I hold an executive meeting three times a week for 30 or 40 minutes, during which all of my executives gather to air difficulties we're running into. For those, I'll go find a private room. But if a conversation isn't secret, I prefer having it in the open. Recently, I was talking with our CTO about Affirm's road map; we had that conversation in the cafe­teria. At Affirm, we've been pushing this notion of transparent finance--we're trying to build a bank for the future. Nonstop transparency is key for a successful financial institution that caters to young people who are disenchanted with the secretive, hard-to-understand world of banking. So debating choices about which products get built and which don't, that's all done in the open. Sometimes it can get heated. But it is great for people to see how decisions are made.

If I really need to focus on creative work, I'll go to a coffee shop. I like the anonymity--all these people buzzing around, ordering drinks and going about their lives. Also, I drink a lot of coffee. Every day, I dedicate a couple of two-hour time slots to cutting myself off from everyone else--to do whatever needs to be done. Unless it's my wife, I won't pick up the phone. I don't check email, and I turn off my messenger apps. That has really helped my productivity.

I've experimented with ways to measure how productive I am. For example, I track the length of meetings, and how many topics I am able to cover in each one. I also obsessively track my reading speed, and I can tell you my inbox levels for the past 20 to 30 days.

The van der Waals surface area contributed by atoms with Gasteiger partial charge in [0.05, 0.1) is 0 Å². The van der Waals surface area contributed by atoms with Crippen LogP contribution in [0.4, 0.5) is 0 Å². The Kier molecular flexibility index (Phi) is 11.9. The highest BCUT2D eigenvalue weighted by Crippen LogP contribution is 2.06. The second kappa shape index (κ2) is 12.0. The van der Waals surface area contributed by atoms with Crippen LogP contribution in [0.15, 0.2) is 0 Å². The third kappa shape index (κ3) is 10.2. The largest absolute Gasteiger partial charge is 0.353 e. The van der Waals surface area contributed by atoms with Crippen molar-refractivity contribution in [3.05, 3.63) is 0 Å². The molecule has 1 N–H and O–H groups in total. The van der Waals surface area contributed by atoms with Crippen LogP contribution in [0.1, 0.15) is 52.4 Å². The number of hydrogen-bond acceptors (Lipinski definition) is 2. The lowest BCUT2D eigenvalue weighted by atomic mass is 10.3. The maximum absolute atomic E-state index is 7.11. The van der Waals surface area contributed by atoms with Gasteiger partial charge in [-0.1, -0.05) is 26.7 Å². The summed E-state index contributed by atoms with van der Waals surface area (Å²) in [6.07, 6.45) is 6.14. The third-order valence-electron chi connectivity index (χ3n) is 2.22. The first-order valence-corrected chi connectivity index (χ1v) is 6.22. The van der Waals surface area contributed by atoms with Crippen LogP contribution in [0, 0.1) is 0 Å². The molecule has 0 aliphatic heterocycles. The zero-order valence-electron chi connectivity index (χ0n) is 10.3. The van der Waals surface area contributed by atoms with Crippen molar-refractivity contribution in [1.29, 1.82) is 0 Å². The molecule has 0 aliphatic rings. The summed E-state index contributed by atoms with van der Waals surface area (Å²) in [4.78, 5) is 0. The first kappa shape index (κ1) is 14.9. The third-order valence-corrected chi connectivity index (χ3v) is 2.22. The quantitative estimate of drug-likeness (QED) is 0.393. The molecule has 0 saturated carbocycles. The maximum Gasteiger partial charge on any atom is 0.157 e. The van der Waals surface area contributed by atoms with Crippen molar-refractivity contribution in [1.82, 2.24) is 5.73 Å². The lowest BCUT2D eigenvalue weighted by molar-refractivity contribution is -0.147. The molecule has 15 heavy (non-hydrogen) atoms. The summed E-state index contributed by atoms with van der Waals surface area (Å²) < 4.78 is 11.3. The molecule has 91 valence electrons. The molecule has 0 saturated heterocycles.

My goal is to get my inbox down to zero, but on any given day, I get about 800 emails. If there are just 100 emails still unanswered by the end of the day, that's a productive day. If it's more than 200, I won't go to sleep until I clear them out. I've tried all these different email-management programs, but for me, they just make more work. So I just try to plow through my inbox.

To do that, I push the people I work with to write very short, one-topic emails. I'm militant about this. If you need to send a longer email, you must preface it with a subject line like "This is long. I don't expect a reply." Emails that require immediate responses need to be about one topic only. And if I'm included in a group email and I don't think my input is necessary, I won't respond.

One small thing I do that's extremely useful is set little goals throughout my day. I might say, "I'm going to clear 50 messages from my inbox in the next hour." There's always other stuff to do--that list is long--but it still feels pretty good to get the small, annoying stuff out of the way.

I've learned that the biggest productivity killer for me is content switching, or moving from topic A to topic B. No matter how quick or clever you are, there is an enormous cost to settling into a task. I try to organize my day into blocks with natural breaks in between. So if I have to do a bunch of things for Affirm and then I have to start thinking about something for Glow, I'll try to arrange my schedule so that the switch occurs, say, during lunchtime. That way, I don't have an abrupt moment when I have to flush everything out of my head and go on to another thing.

My biggest mantra is "stay focused." If you're fretting over the competition, or worried about fundraising or anything else, it takes away from productivity. Anytime colleagues say, "This company is in our space" or "I'm worried about this competing product," my response is always, "Stay focused." If I'm not spending time worried about the competition, why should they?

From the May 2015 issue of Inc. magazine